Knock at the Cabin is a psychological thriller that is slightly guilty of repeating the same horror moments over and over but it’s still effective. And it cheats slightly at the end with how the characters react to the situation from how they are presented the entire time. Overall, there’s a genuine sense of impending doom that permeates the experience. There are also effective emotional bits which contrasts nicely with the violent messiness making for a compelling and surprisingly small-scale apocalypse.
Eric (Johnathan Groff), his husband Andrew (Ben Aldridge) and their daughter Wen (Kristen Cui) are vacationing at a secluded cabin. Things get strange when a guy named Leonard (Dave Bautista) arrives with three associates, Sabrina (Nikki Amuka-Bird), Redmond (Rupert Grint), and Ardiane (Abby Quinn). They’re carrying homemade and very nasty looking weapons and break in and tie up the terrified family. Leonard says they were brought together by a vision of the end of the world, and the only way to stop it is to have one member of the family kill another one. Andrew refuses to believe it and will never go along with the murderous plan, but the news shows horrible things happening across the world. It may not be a coincidence as things get bloodier as the day goes on, both inside the cabin and in the outside world.
The movie’s setup is good yet robbed of some immediacy as Andrew instantly says they won’t go through with it. The chaos in the outside world is unfolding on the TV so Andrew explains away what is happening as old news stories or the TV has been rigged. As horrible things are happening both inside and outside the house, Andrew refuses to change his mind. Eric is suffering from a concussion so he can be excused for being slightly more susceptible to suggestion. There are actions taken by the two at the climax of the film that runs counter to what they were saying the entire flick which is a bit difficult to swallow.
The movie opens very effectively with Leonard having a conversation with Wen that has lots of disconcerting staring down the barrel of the camera closeups. There is a sense of menace when the reveal of Leonard and his crew advancing on the home with some crazy looking hook weapons as the home invasion is very tense. There’s a lot of muffled talking through the doorway until Leonard’s crew bashes the door in, with ultimately futile attempts of Eric and Andrew to keep them out. It is stuff that has been seen in home invasion movies before, but director M. Night Shyamalan is good at drawing out tense moments.
Ultimately, Knock is somewhat repetitive in its structure. Leonard makes an impassioned speech about what is about to happen, the guys refuse, and then one of Leonard or his minions do something horribly messy, and then disastrous things in the outside world are revealed on TV. This happens repeatedly, but each moment is quite effective. Leonard and his goons can physically stop the family from leaving but they cannot kill them, that must be done by one of their own. It gives the movie a set of “rules” and how the crew makes an impactful statement to the family is quite violent. The random glimpses of all the disasters happening in the outside world are freaky and really horrible stuff happens near the end. The setup is very similar to Cabin in the Woods which was about some unknowns at a cabin responsible for the apocalypse however tonally these movies are very different. Knock is a very serious film, Cabin has more in common with dark comedy.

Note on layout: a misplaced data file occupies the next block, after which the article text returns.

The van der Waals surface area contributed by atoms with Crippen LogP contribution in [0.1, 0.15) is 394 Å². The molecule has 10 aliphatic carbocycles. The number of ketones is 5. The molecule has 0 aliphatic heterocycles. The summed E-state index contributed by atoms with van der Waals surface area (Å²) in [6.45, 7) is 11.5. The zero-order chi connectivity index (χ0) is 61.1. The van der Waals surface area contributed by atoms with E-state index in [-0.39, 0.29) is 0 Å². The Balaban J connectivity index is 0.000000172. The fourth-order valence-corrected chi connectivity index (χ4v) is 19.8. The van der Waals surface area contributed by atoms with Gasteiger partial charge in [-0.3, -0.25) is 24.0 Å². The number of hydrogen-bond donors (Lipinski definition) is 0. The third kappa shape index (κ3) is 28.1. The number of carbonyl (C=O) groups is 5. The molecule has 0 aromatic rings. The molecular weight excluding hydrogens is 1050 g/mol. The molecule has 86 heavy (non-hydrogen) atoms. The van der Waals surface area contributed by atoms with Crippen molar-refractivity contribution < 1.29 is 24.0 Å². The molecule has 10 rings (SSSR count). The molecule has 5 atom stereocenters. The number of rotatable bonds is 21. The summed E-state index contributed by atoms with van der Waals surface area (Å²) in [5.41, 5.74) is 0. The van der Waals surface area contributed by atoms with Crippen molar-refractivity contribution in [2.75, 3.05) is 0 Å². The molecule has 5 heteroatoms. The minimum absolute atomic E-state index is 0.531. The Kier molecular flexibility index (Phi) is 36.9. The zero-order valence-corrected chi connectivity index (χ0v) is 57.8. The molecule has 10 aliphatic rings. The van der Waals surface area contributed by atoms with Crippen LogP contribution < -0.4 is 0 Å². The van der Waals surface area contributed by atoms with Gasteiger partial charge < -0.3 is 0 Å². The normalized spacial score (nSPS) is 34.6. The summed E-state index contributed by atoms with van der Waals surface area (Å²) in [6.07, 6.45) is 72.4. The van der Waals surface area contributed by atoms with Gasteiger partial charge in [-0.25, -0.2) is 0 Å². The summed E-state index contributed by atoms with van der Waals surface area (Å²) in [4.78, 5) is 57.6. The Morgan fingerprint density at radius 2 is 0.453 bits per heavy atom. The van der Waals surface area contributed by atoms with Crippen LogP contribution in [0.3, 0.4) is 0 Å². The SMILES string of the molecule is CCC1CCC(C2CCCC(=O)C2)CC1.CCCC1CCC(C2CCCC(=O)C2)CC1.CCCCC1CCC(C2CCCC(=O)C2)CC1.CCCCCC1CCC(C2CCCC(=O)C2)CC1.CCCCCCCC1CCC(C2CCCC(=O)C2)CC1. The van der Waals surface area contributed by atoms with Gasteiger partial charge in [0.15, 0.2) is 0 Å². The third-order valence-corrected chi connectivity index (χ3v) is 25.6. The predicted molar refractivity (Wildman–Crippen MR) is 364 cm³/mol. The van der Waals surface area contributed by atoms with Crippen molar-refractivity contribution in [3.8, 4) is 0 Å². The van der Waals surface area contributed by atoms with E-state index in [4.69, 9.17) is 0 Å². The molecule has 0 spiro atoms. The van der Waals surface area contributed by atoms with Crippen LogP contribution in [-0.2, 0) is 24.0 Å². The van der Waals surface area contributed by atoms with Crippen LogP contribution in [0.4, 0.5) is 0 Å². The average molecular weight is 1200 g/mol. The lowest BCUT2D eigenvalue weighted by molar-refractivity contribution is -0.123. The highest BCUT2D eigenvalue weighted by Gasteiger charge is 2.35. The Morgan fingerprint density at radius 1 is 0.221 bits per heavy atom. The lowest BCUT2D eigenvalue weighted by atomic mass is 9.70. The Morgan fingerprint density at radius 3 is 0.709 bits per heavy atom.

Bautista gets in the most talking and he plays things very quietly, there’s really only one moment where he raises his voice and then immediately apologizes for it. He comes across as a true believer in the cause as he knows he is asking the family to do something horrible. Another unsettling member is Grint as Redmond who seems irritated that he has to go through with this, and he gets in the first shocking moment of unexpected violence. Quinn as Adriane is the more talkative one who tries to find something positive in the chaos. Amuka-Bird as Sabrina seems apologetic about inflicting violence, saying she’s a nurse and offers to fix up Eric’s concussion. Groff and Aldridge as the couple get a few flashbacks that flesh out the highs and lows of their relationship which adds emotional heft to their decision. Aldridge’s logical Andrew seems more like the hero of the piece because he can rationally explain away all of the nonsense, but Eric seems to slowly be coming around. Groff’s performance dances delicately in between someone experiencing a religious awakening or suffering from head trauma. Cui as their daughter gets in some good reactions and loud screaming, although the kid is basically there to generate some false jeopardy as the kid’s well being is never in danger as much as the two adults.
This is an unsettling experience as facing down apocalyptic zealots is automatically disturbing. Knock at the Cabin shows a small point of view from a worldwide apocalypse which makes it tense. It may repeat the same essential beats over and over, but it feels impactful.
Knock at the Cabin
Director: M. Night Shyamalan
Starring: Dave Bautista, Jonathan Groff, Ben Aldridge, Nikki Amuka-Bird, Kristen Cui, Abby Quinn and Rupert Grint